This much is similar to the principles of OO, but there the similarity ends. In the OO world, all data transfer takes place using a single consistent syntax (such as XDR, DCE, etc). Objects provide (export) a large set of operations (interface) rather than just "GET", and complex operations are typically performed on objects by invoking a succession of operations from the interface rather than retrieving a rendition of the object and operating on it locally. This is generalization, as the web may be used in more of an OO way, and OO systems in an HTTP-like way.
The real power of OOP comes from the ability to inherit properties of one object from another. Both interface definition and implementation code may be inherited. At the programming level, this gives great power, especially in single address space systems in which the implementation code of any object used is readily available to annother object which wishes to inherit it.
If the web is become an infrastructure for global computing rather than only for global human browsing, and if it is to be easily extended with objects of a plethora of types, it would be a major step backward were the power of OOP to be excluded by virtue of the web protocol design.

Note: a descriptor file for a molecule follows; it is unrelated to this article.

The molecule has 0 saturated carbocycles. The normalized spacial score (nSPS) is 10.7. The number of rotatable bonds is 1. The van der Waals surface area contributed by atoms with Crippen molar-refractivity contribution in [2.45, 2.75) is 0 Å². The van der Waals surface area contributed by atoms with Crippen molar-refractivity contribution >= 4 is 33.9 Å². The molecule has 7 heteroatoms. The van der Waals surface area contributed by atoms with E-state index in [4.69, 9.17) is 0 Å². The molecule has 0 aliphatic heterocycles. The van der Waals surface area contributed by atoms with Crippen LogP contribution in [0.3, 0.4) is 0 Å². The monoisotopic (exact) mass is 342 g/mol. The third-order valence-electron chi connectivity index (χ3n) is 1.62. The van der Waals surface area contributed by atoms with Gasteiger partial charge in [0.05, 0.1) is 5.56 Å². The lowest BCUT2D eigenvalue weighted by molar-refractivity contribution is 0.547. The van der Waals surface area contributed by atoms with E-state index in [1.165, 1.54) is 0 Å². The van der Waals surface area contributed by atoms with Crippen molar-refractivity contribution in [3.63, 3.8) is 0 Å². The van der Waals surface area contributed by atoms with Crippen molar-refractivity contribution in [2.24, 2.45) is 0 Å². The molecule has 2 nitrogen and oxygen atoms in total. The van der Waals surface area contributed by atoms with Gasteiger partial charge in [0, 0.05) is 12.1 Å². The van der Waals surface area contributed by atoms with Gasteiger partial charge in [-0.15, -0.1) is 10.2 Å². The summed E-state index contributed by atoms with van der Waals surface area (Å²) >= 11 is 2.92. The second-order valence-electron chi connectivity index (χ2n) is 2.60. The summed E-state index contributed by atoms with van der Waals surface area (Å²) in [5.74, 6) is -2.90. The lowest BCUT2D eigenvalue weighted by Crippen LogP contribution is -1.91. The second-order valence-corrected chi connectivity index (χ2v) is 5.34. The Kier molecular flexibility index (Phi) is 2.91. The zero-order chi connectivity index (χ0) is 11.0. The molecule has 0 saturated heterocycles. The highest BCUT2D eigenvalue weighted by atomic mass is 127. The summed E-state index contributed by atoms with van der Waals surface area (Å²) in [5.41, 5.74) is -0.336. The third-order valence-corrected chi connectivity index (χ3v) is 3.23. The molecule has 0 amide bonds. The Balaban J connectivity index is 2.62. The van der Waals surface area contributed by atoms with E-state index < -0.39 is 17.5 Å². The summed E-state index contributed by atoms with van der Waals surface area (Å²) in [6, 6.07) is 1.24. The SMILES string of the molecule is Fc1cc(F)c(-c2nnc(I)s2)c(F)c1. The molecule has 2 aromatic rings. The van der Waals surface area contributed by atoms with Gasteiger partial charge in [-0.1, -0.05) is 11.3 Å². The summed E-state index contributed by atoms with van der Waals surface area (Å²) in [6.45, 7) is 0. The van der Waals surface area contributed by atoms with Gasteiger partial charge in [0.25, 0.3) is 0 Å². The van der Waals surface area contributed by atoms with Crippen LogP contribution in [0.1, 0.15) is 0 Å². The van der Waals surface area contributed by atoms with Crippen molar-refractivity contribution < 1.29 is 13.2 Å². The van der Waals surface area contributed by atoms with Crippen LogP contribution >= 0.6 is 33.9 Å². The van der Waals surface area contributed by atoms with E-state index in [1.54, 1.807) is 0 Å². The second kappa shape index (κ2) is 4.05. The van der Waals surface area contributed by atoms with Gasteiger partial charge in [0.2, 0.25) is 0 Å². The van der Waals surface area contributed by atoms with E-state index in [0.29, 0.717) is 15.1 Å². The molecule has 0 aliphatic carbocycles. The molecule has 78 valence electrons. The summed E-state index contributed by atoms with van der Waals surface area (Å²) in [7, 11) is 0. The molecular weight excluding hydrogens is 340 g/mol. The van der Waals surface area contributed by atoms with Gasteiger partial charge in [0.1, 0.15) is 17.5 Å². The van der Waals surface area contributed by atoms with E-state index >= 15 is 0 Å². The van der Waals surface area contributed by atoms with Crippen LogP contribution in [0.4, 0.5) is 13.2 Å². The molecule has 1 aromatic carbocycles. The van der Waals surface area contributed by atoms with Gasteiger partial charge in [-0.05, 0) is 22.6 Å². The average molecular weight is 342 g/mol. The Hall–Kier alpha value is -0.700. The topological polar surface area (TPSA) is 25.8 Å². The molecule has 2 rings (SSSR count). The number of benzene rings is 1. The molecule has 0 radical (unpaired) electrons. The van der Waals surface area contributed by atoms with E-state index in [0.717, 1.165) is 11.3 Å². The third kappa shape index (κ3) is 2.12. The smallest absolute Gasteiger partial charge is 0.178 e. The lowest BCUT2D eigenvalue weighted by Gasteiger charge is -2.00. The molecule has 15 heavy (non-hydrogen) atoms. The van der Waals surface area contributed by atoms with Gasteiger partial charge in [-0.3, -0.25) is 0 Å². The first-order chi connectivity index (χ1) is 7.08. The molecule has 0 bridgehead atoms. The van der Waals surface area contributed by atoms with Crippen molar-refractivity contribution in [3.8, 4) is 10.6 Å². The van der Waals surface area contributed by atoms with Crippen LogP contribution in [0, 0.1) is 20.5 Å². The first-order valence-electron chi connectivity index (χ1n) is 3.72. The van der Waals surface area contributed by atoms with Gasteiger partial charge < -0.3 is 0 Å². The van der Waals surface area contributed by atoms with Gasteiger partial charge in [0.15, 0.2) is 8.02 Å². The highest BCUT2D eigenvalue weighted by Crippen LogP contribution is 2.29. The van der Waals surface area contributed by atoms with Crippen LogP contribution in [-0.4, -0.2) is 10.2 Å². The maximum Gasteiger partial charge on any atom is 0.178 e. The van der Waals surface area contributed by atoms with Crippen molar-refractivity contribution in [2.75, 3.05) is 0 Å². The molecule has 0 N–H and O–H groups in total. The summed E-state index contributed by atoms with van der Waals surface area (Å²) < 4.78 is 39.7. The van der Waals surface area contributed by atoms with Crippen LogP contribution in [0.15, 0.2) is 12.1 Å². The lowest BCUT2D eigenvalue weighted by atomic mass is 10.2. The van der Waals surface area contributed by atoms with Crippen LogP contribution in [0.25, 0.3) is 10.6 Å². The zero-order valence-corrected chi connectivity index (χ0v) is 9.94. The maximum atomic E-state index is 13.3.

However, within the OOP world, there are many different models. In what the web does, it does in a very flexible way. Format negotiation allows data formats to introduced smoothly over time, and the URI format allows new protocols to be introduced over time. The web puts as few constraints as possible on anything, defining the minimum amount for interoperability. Applications can interact to the limit of the concepts which they share. Can we define a structure for global OOP which will allow all current, and curretly inconcievable future, OO systems to interoperate limited only by their common concepts? The challenge is to make an OO WWW which does not force one to buy into one OO model.
OO systems vary in their typing models, their inheritance models. Distributed OO systems vary in their models for asynchronous invokation of methods.